by Shannon Schubert | @Shanschubert
In a culture where our consumerist urges merge with our constant ability to connect and communicate online, the term personal branding has emerged through the latest social media platform, photo-sharing app Instagram.
Depending on what side you’re on, personal branding can be seen as an egotistic display from someone who has a better life than you – posting way too many selfies and vegan food pictures – or an innovative way to connect with an audience, and a necessity for anybody who is anybody.
Social media enables us to create an image of ourselves. In a media-saturated, information-rich world, we are increasingly choosing to express ourselves visually. Jeremiah Gardner, personal branding spokesman and author of The Lean Brand, said, “the biggest mistake you can make with personal branding is trying to project yourself as something you’re not”.
If we draw the narcissistic line where we see inauthenticity on social media, do we include our own picking and choosing of photos to put on Instagram?
Social media is expanding the capacity and influence of personal branding. Models, celebrities and health and fitness advocates are utilising sites like Instagram to build a powerful online presence.
Gardner aligns “branding” with “relationship building,” suggesting practically speaking, people are brands.
“A ‘personal brand’ contextually refers to how we relate to a specific person,” Gardner said.
With over four million Instagram followers combined, young Australian models Steph Claire Smith, Brooke Hogan and personal trainer Kayla Itsines have all found success in branding through social media. The potential for these women to share aspects of their life via the internet allowed them to gain fans quickly and easily.
“Social media has had a profound impact on our ability to build an audience,” Gardner explained of the emerging role of social media in personal branding.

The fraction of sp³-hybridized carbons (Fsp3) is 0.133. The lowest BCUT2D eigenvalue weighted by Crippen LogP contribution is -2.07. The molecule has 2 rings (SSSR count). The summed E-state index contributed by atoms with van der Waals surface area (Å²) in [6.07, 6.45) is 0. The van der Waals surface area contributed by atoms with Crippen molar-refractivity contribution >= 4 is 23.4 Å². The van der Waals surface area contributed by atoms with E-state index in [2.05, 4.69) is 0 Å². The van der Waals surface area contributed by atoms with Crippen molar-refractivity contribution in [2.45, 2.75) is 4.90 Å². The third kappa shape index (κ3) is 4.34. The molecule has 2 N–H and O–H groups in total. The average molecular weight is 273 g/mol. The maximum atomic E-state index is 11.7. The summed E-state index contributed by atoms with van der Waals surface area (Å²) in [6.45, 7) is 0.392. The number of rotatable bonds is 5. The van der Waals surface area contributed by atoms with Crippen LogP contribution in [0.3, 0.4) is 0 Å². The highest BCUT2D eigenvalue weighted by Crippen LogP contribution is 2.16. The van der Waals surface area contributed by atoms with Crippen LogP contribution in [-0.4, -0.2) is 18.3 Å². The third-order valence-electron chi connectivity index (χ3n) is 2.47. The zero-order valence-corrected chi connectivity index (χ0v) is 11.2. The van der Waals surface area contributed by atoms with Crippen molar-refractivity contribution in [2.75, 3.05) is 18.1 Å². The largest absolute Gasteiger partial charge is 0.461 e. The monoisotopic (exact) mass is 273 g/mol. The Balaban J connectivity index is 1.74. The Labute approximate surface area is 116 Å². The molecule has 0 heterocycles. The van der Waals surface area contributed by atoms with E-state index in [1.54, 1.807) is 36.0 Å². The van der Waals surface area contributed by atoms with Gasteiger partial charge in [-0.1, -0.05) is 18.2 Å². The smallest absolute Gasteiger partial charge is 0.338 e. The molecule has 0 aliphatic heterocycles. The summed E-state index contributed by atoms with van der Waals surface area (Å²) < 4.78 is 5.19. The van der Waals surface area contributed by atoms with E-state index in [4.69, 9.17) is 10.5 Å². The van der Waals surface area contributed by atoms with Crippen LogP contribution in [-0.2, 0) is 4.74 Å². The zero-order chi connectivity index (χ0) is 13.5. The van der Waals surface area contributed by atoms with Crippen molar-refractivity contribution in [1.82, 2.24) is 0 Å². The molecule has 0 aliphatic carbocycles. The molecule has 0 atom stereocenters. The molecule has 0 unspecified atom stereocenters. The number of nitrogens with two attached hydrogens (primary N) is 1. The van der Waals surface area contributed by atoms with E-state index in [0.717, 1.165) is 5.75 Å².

Steve McConell, personal branding strategist with Arielle Careers said, “the aim of personal branding is to make a commitment to deliver value to a specific niche”.
But when does the online activity of celebrities become too much ego for the average online user?
The relationship between egotism and branding via social media is even further blurred by a species of celebrities who have mutated the trait of narcissism into a source of fame. Looking at the Kardashians tells us there doesn’t have to be a reason for someone’s fame, just a lot of followers.
Young models can now achieve international recognition and success if they have a lot of followers. Hogan and Smith reportedly get approached up to 15 times a day through their Instagram.
Tess Lucas is 18 and a Melbourne-based member of Chadwick Models. She said modern modelling isn’t only about how you look, “Instagram is a lot more about personality”.
Lucas admits a model with fewer followers may suit a certain product better, but the client will always choose the model with more followers.
“Personal branding is extremely useful anywhere that a competitive edge is required,” said McConell.
Lucas admitted the life she presents on her Instagram is a “skeleton” of her real life, with the aim to get as many likes and followers as possible.
“You don’t see me sitting at home in my trackies eating a whole pizza to myself watching Orange is the New Black.”
“You have to have a persona, you have to exaggerate who you are,” she said.
When it comes to striving for originality and authenticity Lucas said, “you try and sneak in your own individuality”.
Chadwick keeps an updated list of followers for each model. “They ask you if you’re posting regularly, using hashtags, uploading photos from shoots, and stuff like that,” Lucas said.
Gardner warns of incorrectly or narcissistically presenting yourself on social media. He stresses once you start to portray yourself in a certain way to fit in with promoting a product, “you can’t control what actually gets communicated”.
In recent years as Instagram has become more prominent, the way Lucas uses and looks at the platform has shifted.
“This has become my job now,” she said.
She said she has to think carefully about her posts, “it’s kind of like a resume for models”.
“It’s our new digital portfolios, because it not only shows our photos, it shows what kind of person we are.”
When it comes to mindful and frequent posting, the young model said there’s an inevitable element of vanity in personal branding and Instagram, “when I post a photo I think, do I look good in this?”